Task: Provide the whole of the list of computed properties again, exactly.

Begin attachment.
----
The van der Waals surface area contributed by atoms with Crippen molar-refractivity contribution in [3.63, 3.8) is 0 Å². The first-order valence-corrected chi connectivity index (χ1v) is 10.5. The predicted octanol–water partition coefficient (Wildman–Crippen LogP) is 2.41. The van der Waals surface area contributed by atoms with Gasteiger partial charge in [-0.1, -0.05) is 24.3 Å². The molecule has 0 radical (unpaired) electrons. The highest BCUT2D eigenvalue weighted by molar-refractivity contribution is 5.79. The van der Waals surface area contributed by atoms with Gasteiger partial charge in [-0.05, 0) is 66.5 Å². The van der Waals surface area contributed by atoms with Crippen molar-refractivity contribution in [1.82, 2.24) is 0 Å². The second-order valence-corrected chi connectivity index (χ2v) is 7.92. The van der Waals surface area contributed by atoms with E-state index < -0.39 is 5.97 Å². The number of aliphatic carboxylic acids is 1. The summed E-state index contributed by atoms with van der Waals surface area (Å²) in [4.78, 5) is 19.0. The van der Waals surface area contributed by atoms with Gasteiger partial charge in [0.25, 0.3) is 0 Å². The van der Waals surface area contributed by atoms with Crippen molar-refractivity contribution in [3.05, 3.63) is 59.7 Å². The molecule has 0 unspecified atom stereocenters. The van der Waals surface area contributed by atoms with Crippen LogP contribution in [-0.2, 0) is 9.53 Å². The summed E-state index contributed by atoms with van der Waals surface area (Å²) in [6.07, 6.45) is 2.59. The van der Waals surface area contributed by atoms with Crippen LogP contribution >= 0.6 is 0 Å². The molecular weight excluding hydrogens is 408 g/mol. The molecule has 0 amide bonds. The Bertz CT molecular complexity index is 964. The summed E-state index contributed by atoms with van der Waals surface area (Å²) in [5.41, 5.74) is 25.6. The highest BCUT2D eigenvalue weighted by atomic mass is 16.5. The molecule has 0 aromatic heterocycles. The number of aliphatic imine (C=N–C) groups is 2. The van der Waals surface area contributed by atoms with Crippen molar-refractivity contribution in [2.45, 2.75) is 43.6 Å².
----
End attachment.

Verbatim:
The van der Waals surface area contributed by atoms with Crippen molar-refractivity contribution in [3.63, 3.8) is 0 Å². The first-order valence-corrected chi connectivity index (χ1v) is 10.5. The predicted octanol–water partition coefficient (Wildman–Crippen LogP) is 2.41. The van der Waals surface area contributed by atoms with Gasteiger partial charge in [-0.1, -0.05) is 24.3 Å². The molecule has 0 radical (unpaired) electrons. The highest BCUT2D eigenvalue weighted by molar-refractivity contribution is 5.79. The van der Waals surface area contributed by atoms with Gasteiger partial charge in [-0.05, 0) is 66.5 Å². The van der Waals surface area contributed by atoms with Crippen molar-refractivity contribution in [1.82, 2.24) is 0 Å². The second-order valence-corrected chi connectivity index (χ2v) is 7.92. The van der Waals surface area contributed by atoms with E-state index < -0.39 is 5.97 Å². The number of aliphatic carboxylic acids is 1. The summed E-state index contributed by atoms with van der Waals surface area (Å²) in [4.78, 5) is 19.0. The van der Waals surface area contributed by atoms with Gasteiger partial charge in [0.25, 0.3) is 0 Å². The van der Waals surface area contributed by atoms with Crippen molar-refractivity contribution in [3.05, 3.63) is 59.7 Å². The molecule has 0 unspecified atom stereocenters. The van der Waals surface area contributed by atoms with Crippen LogP contribution in [-0.2, 0) is 9.53 Å². The summed E-state index contributed by atoms with van der Waals surface area (Å²) in [6.07, 6.45) is 2.59. The van der Waals surface area contributed by atoms with Crippen LogP contribution >= 0.6 is 0 Å². The molecular weight excluding hydrogens is 408 g/mol. The molecule has 0 amide bonds. The Bertz CT molecular complexity index is 964. The summed E-state index contributed by atoms with van der Waals surface area (Å²) in [5.41, 5.74) is 25.6. The highest BCUT2D eigenvalue weighted by atomic mass is 16.5. The molecule has 0 aromatic heterocycles. The number of aliphatic imine (C=N–C) groups is 2. The van der Waals surface area contributed by atoms with Crippen molar-refractivity contribution in [2.45, 2.75) is 43.6 Å².